Crisis Management Musts – Protecting Digital Assets

Sections of this topic

    Your social media presence is a valuable commodity, don’t leave it unguarded

    We’re at the point where some social media accounts are worth serious dough. Some for the rich communities built around them, some for their brand association, and some simply because they have a unique, hard-to-obtain handle. Because of that, just as we saw in the days when the ‘net, in general, was really starting to take off, there are virtual pirates looking to take what’s yours and either make it their own or hold it for ransom.

    A warning for security slackers

    The story of app developer Naoki Hiroshima, owner of the Twitter username, @N, should serve as motivation for anyone who’s slacking on their own web security – a critical part of personal crisis management in the digital age. Hiroshima owned the @N account, for which he says he’s been offered as much as $50,000 when a hacker decided to take it for himself. Hiroshima says he began receiving account reset emails from both PayPal and GoDaddy and through a series of events detailed in his Medium blog, lost control of the GoDaddy account altogether.

    In a scary twist, Hiroshima was actually emailed by his attacker, who extorted him into giving up control of the @N Twitter account by threatening to trash the data on the websites which he runs, all registered through GoDaddy. Hiroshima even managed to get directly connected with a GoDaddy exec at some point in the process, but they were unable to help secure his accounts before he felt forced to give up @N.

    Even worse, the hacker provided Hiroshima with information about how he took over control of much of his digital life, and, if he’s telling the truth, PayPal and GoDaddy failed miserably in protecting a customer’s data. A quote:

    I asked the attacker how my GoDaddy account was compromised and received this response:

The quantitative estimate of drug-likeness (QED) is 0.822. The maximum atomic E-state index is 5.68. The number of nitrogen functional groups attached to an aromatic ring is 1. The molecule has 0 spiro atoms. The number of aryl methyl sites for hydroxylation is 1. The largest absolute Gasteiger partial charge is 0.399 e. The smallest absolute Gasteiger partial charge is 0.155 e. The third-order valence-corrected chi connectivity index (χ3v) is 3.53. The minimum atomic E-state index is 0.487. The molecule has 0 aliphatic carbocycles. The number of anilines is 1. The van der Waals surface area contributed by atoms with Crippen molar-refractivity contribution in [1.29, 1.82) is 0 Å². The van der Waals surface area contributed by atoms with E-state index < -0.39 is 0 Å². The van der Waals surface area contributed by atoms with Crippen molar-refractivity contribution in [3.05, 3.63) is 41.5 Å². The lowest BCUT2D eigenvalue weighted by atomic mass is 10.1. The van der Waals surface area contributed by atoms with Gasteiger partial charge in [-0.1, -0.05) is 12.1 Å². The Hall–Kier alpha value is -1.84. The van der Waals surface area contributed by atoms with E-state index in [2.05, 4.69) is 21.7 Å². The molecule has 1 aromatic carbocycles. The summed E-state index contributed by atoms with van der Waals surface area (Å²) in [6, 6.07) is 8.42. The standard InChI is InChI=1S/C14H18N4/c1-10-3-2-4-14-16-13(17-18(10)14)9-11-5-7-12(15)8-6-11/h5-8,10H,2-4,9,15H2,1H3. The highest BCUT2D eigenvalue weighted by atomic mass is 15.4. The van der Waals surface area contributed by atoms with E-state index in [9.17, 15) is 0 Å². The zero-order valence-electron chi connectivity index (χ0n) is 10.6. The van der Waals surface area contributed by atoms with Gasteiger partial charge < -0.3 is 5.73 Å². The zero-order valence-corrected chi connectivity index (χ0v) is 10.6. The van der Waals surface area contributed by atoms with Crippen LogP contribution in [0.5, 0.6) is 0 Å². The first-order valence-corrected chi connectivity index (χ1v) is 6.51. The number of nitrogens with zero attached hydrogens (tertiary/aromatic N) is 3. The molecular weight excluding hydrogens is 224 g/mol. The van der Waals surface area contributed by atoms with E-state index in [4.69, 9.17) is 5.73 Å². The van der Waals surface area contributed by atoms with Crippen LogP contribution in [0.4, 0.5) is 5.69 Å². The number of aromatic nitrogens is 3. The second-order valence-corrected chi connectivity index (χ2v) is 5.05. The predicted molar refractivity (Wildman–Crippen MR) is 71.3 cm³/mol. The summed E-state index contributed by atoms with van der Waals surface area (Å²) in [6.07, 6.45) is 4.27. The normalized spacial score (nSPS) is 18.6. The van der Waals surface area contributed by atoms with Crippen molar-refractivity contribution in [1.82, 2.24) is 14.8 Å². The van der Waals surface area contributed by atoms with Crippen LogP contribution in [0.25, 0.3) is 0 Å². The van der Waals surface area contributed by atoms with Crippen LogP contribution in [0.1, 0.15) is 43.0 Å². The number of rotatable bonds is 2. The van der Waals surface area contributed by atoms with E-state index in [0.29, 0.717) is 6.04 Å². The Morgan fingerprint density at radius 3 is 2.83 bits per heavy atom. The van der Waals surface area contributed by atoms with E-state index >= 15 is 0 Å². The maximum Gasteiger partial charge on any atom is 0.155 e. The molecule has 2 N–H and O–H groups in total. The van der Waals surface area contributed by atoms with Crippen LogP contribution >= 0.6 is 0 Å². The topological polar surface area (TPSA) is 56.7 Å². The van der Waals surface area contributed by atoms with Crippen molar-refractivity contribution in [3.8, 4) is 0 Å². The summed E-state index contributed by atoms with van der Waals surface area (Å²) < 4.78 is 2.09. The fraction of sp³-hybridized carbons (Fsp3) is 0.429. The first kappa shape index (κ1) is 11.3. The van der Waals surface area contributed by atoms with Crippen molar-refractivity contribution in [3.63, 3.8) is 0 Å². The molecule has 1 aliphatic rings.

To: <*****@*****.***> Naoki Hiroshima
    Date: Mon, 20 Jan 2014 19:53:52 -0800
    Subject: RE: …hello

    – I called paypal and used some very simple engineering tactics to obtain the last four of your card (avoid this by calling paypal and asking the agent to add a note to your account to not release any details via phone)

    – I called godaddy and told them I had lost the card but I remembered the last four, the agent then allowed me to try a range of numbers (00-09 in your case) I have not found a way to heighten godaddy account security, however if you’d like me to
    recommend a more secure registrar i recommend: NameCheap or eNom (not network solutions but

    It’s hard to decide what’s more shocking, the fact that PayPal gave the attacker the last four digits of my credit card number over the phone, or that GoDaddy accepted it as verification. When asked about this, the attacker responded with this message:

    To: <*****@*****.***> Naoki Hiroshima
    Date: Mon, 20 Jan 2014 20:00:31 -0800
    Subject: RE: …hello

    Yes paypal told me them over the phone (I was acting as an employee) and godaddy let me “guess” for the first two digits of the card

    But guessing 2 digits correctly isn’t that easy, right?

    To: <*****@*****.***> Naoki Hiroshima
    Date: Mon, 20 Jan 2014 20:09:21 -0800
    Subject: RE: …hello

    I got it in the first call, most agents will just keep trying until they get it

    He was lucky that he only had to guess two numbers and was able to do it in a single call. The thing is, GoDaddy allowed him to keep trying until he nailed it. Insane. Sounds like I was dealing with a wannabe Kevin Mitnick—it’s as though companies have yet to learn from Mitnick’s exploits circa 1995.

    The bottom line here is that, although many organizations make a big stink about how secure they keep your data, the vast majority are easy prey for anyone with a bit of “dark side” know-how (how-to instructions for tactics like the ones used in this case are readily available through a quick Google search) and a silver tongue. When it comes to protecting digital assets, always assume the burden of protection lies on you.

    A happy ending, but not so fast…

    There is a happy ending to Hiroshima’s story, as, likely thanks to the massive amount of publicity his blog post on the hack attracted, he regained control of the @N account over a month after he lost it. If you’re even entertaining the thought that those consequences weren’t really so dire, consider the damage someone could do if they had hold of your Twitter account for a full month not only to your organization but also to your contacts and followers through things like phishing or malware attacks.

    A little more worried now?

    For more resources, see the Free Management Library topic: Crisis Management

    [Jonathan Bernstein is president of Bernstein Crisis Management, Inc., an international crisis management consultancy, and author of Manager’s Guide to Crisis Management and Keeping the Wolves at Bay – Media Training. Erik Bernstein is Social Media Manager for the firm, and also the editor of its newsletter, Crisis Manager]